Just as important are carbohydrates, to replenish energy lost in a fight, and fats, which help the brain function and organs recover, according to clinch gear.

Get Enough Rest

Boxers may have trouble sleeping the night of a fight due to high levels of adrenaline, but once they crash, sleep is a boxer’s best friend. The body will be exhausted from the intense training leading up to a fight and the fight itself.

A boxer should get at least 8 hours for several nights following a fight, and sleep at night isn’t enough. Boxers should plan to nap throughout the day as needed, even if they only close their eyes for 10 minutes at a time. Mighty Fighter says that 9 to 10 hours of sleep a night is ideal when experiencing muscle strain.

Lack of sleep leads to increased levels of the stress hormone cortisol in the body. Getting enough sleep helps human growth hormone be more effective at repairing damaged tissues, according to Cornerstone Physiotherapy.

Stretch Sore Muscles

Instinctively a boxer may avoid using sore muscles, but doing this can actually make them stiffer. Mighty Fighter recommends starting each day with a stretching routine of 3 sets of 5 stretches with an 8 to 10-second hold of each stretch. Resistance bands can be used to intensify stretching. 
Stretching releases lactic acid from sore muscles, which reduces the pain, and increases blood flow to damaged tissue, according to Disc.

Minimize Muscle Soreness With a Foam Roller

In addition to stretching sore muscles, a foam roller can help reduce pain as well as improve muscle performance, according to a study in the Journal of Athletic Training. In addition to increasing blood flow, a foam roller puts healing pressure on trigger points in the muscles, which can bring relief. 

Apply Ice, Heat, and Steam to Reduce Inflammation

Boxers can alternate using ice and heat to release toxins, reduce inflammation, and release stress in sore muscles and acute injuries. Ice baths flush toxins from the body and reduce inflammation, while steam and heat help to release the stress. 

According to Healthline, heat works by increasing circulation and blood flow to the area, while cold therapy reduces blood flow, thus reducing pain and inflammation in the area. As a general rule, ice should be used for acute injuries with inflammation and swelling, while heat can be applied for muscle pain or stiffness. Alternating hot and cold therapies can speed up healing.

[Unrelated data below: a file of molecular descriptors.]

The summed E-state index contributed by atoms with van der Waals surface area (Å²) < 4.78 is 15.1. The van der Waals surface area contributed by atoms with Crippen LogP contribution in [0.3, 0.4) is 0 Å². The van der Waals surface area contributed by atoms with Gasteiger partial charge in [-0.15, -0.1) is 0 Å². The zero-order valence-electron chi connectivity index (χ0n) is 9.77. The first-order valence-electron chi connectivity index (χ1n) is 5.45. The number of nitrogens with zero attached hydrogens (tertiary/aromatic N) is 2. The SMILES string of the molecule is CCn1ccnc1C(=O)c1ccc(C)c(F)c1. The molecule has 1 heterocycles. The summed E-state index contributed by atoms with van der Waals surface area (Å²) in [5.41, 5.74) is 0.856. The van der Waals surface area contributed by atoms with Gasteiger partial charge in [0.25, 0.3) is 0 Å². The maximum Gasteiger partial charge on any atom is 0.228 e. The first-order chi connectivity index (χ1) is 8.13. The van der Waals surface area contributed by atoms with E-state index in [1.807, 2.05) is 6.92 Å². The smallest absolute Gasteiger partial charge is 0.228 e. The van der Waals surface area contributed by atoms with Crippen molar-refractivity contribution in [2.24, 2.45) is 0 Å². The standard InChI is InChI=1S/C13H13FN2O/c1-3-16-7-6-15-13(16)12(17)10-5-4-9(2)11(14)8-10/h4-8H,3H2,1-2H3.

Maintain Gentle Movements and Light Exercises 

While “rest is the best,” especially in the days immediately following a match, a boxer should make gentle movement a part of the recovery plan. Like stretching, movement increases blood flow and moves lactic acid out of sore muscles, bringing relief. Without movement, the muscles will get even stiffer. 

Gentle exercises like stretching, cycling, and swimming help to improve blood flow and decrease joint stiffness.

Take Natural Supplements

In addition to eating a proper diet, boxers can use natural supplements to help the body recover more easily. Many boxers and other athletes are now using CBD as a recovery aid after a match. 

A study in Sports Medicine Open found that CBD has been found to reduce pain and inflammation as well as repair brain tissue after a concussion. 

According to Healthline, other natural supplements recommended for recovery in athletes include vitamin C, which helps produce collagen and reduce inflammation; omega-3, which helps reduce inflammation; and zinc, which helps produce enzymes and proteins needed for wound healing, tissue repair and growth.

Get a Sports Massage

Sports massages can help reduce recovery time by increasing blood flow and lymph fluid, both of which aid in the healing process, as well as removing waste and toxins.

However, the recovery benefits of massage are debated in the boxing world. According to Muay Thai fighter Ben Johnston, massaging an injured area too hard and too soon can increase the damage and prolong recovery.

According to the Best Gloves Boxing Guide, it’s a good idea for a boxer to rest first and then decide if a massage is necessary. A massage is a good idea if a boxer is more sore than usual or is having trouble doing normal tasks.

Final Thoughts

Recovery is a crucial part of any athletic career, but this is especially true for boxers who often sustain multiple acute injuries during a fight. The most effective recovery routines employ a multitude of recovery strategies and begin as soon as a boxer steps out of the ring. 

Sources